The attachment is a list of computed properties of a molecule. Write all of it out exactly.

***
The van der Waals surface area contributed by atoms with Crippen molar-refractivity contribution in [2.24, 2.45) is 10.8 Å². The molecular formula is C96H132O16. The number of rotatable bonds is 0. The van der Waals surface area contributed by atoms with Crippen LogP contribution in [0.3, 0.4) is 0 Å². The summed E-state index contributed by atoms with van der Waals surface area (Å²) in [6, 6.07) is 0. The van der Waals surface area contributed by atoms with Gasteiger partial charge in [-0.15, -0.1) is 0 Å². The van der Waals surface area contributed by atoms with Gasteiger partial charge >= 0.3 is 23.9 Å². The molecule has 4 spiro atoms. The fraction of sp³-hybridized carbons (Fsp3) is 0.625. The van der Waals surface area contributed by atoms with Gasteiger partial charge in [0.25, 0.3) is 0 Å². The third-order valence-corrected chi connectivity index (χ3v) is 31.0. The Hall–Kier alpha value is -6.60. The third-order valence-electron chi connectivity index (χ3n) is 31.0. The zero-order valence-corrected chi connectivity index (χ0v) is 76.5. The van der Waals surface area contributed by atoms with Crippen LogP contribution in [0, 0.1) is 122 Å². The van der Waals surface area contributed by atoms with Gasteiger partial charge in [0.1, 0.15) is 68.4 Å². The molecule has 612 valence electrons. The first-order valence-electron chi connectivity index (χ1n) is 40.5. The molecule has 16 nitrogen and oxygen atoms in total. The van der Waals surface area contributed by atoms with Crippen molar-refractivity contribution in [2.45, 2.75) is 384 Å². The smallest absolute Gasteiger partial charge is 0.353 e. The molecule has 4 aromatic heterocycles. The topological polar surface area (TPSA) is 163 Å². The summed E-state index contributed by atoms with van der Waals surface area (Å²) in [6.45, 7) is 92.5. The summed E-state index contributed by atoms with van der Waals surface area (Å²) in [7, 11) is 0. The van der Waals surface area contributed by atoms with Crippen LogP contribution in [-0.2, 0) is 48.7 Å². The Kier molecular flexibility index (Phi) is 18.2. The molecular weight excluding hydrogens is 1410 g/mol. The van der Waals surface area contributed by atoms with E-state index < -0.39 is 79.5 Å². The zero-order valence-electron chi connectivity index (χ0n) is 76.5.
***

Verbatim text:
The van der Waals surface area contributed by atoms with Crippen molar-refractivity contribution in [2.24, 2.45) is 10.8 Å². The molecular formula is C96H132O16. The number of rotatable bonds is 0. The van der Waals surface area contributed by atoms with Crippen LogP contribution in [0.3, 0.4) is 0 Å². The summed E-state index contributed by atoms with van der Waals surface area (Å²) in [6, 6.07) is 0. The van der Waals surface area contributed by atoms with Gasteiger partial charge in [-0.15, -0.1) is 0 Å². The van der Waals surface area contributed by atoms with Gasteiger partial charge >= 0.3 is 23.9 Å². The molecule has 4 spiro atoms. The fraction of sp³-hybridized carbons (Fsp3) is 0.625. The van der Waals surface area contributed by atoms with Gasteiger partial charge in [0.25, 0.3) is 0 Å². The third-order valence-corrected chi connectivity index (χ3v) is 31.0. The Hall–Kier alpha value is -6.60. The third-order valence-electron chi connectivity index (χ3n) is 31.0. The zero-order valence-corrected chi connectivity index (χ0v) is 76.5. The van der Waals surface area contributed by atoms with Crippen LogP contribution in [0, 0.1) is 122 Å². The van der Waals surface area contributed by atoms with Gasteiger partial charge in [0.1, 0.15) is 68.4 Å². The molecule has 612 valence electrons. The first-order valence-electron chi connectivity index (χ1n) is 40.5. The molecule has 16 nitrogen and oxygen atoms in total. The van der Waals surface area contributed by atoms with Crippen molar-refractivity contribution in [2.45, 2.75) is 384 Å². The smallest absolute Gasteiger partial charge is 0.353 e. The molecule has 4 aromatic heterocycles. The topological polar surface area (TPSA) is 163 Å². The summed E-state index contributed by atoms with van der Waals surface area (Å²) in [6.45, 7) is 92.5. The summed E-state index contributed by atoms with van der Waals surface area (Å²) in [7, 11) is 0. The van der Waals surface area contributed by atoms with Crippen LogP contribution in [-0.2, 0) is 48.7 Å². The Kier molecular flexibility index (Phi) is 18.2. The molecular weight excluding hydrogens is 1410 g/mol. The van der Waals surface area contributed by atoms with E-state index < -0.39 is 79.5 Å². The zero-order valence-electron chi connectivity index (χ0n) is 76.5.